Stained Glass Windows of St. James
The stained glass windows of St. James Episcopal Church were designed and created by local artists using Chrismons rich in symbolism and the heritage, wildlife, and landscape of the Blue Ridge Mountains of Southwestern Virginia as the backgrounds.
These beautiful and inspiring windows are dedicated to the glory of God and in loving memory of Saints of James who have gone on before us.
(All images contained herein are the property of St. James Church and may not be reproduced in any form without the expressed written consent of the vestry and wardens of St. James Episcopal Church, Roanoke, Virginia.)
The Eva James Aheron Window
This is the spring window. The legend of the dogwood is that Christ’s crucifix was made of the wood from a dogwood tree, and since that time, the dogwood has never grown large enough to be used for that purpose again. The dogwood flower expresses the new life and hope of spring as well as the Resurrection. Spring is the end of the penitential season and the beginning of the renewal of life. Red, the color of the cardinals, denotes hope, life, immortality, and fruitfulness.
The George P. Lawrence Window
This is the summer window. The fish, mountains, and water represent summer. Water also represents baptism. Fish were the earliest Christian symbol. The dragonfly, like the butterfly, is a symbol of Christ’s resurrection and transformation. The dragonfly leaves the pupa and soars upward with a new body, so through Jesus Christ, His followers are borne to a new life. It also represents the journey of the soul from life on earth, through death and the emergence of eternal life. The lotus, with its roots in the mud, suggests that a Christian may rise above evil influences.
The Florence Madelyn Croft Window
This is the Easter window. The cross reminds us that our Lord was crucified on Calvary and rose again. The fleur de lys or iris is often called the flower of the Virgin Mary. The lily is the symbol of Easter and immortality. The bulb decays in the ground, yet from it new life is released. The tulip is mentioned in the Bible as being in the Resurrection Garden. Easter means the triumph of life over death and Christ’s enduring presence among his people.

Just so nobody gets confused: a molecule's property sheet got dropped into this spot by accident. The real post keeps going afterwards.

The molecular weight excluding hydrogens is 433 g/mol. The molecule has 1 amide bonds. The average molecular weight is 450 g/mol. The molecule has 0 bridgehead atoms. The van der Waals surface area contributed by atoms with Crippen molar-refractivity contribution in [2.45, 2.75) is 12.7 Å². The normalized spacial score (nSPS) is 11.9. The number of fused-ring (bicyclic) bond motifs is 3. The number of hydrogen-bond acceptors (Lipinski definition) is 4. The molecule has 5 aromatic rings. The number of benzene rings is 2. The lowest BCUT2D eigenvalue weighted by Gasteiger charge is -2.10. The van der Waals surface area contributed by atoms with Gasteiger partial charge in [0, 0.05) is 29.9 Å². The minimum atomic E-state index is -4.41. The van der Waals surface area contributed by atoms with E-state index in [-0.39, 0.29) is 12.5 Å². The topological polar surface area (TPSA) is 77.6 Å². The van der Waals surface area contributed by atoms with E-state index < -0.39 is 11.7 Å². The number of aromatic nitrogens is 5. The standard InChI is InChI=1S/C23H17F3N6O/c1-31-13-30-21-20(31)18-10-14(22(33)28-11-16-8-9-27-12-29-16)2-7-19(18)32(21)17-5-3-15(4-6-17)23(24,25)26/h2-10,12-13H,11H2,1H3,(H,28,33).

The Rodney Sowder Window
“The desert shall rejoice, and blossom as the rose.” (Isaiah 35:1) The rose symbolizes the Messiah, the nativity, the birth of our Lord. In addition, the rose is a widely used figure for our Lord’s mother, Mary. This association led to its also becoming a symbol for Christ’s human birth and His humanity. The red rose also symbolizes the blood of Christ shed for our sins. Blue, the color of the birds, denotes truth, constancy, justice, and God.
The Deena Marie Shepherd Window
This is the Christmas window. The angel of the Lord announced the birth of Christ to the shepherds. The star was the guiding light of the birth of Christ and symbolized Christ as the light of the world and his triumph over darkness. The evergreen is the symbol of eternal Life and points upward to God, the eternal giver. The snow represents the purity of the Virgin Mary. The poinsettia is a favored flower which adorns our church and homes during the Christmas season.
The Emery Fobare, Jr. Window
The good shepherd is used many times to describe Jesus Christ. The lamb symbolizes the sinner being rescued by Christ, receiving forgiveness. Lambs also symbolize the resurrected Christ. The spring lamb represents innocence and purity. Christ is the Lamb of God.
The Rev. Robert A. Croxson Window
The chalice, representing Christ’s blood, and the bread, representing Christ’s body, are the sacraments of the Lord’s Supper or Holy Eucharist. This communion was an early symbol of Christian fellowship and continues to be a source of spiritual nourishment that strengthens and sustains our relationship with God. It is a continual remembrance of the sacrifice our Lord made for each of us. “Take; this is my body… This is my blood…” (Mark 14:22-24)
The W. Otho James Window
The cross is a reminder of our Lord’s saving work of redeeming mankind through His sacrifice for our sins, bringing forgiveness and salvation. Dying, Jesus said: “Father, forgive them, for they know not what they do.” (Luke 23:24) Then came the Resurrection and Ascension. The cross reminds us of the triumph of life over death and Christ’s enduring presence among His people.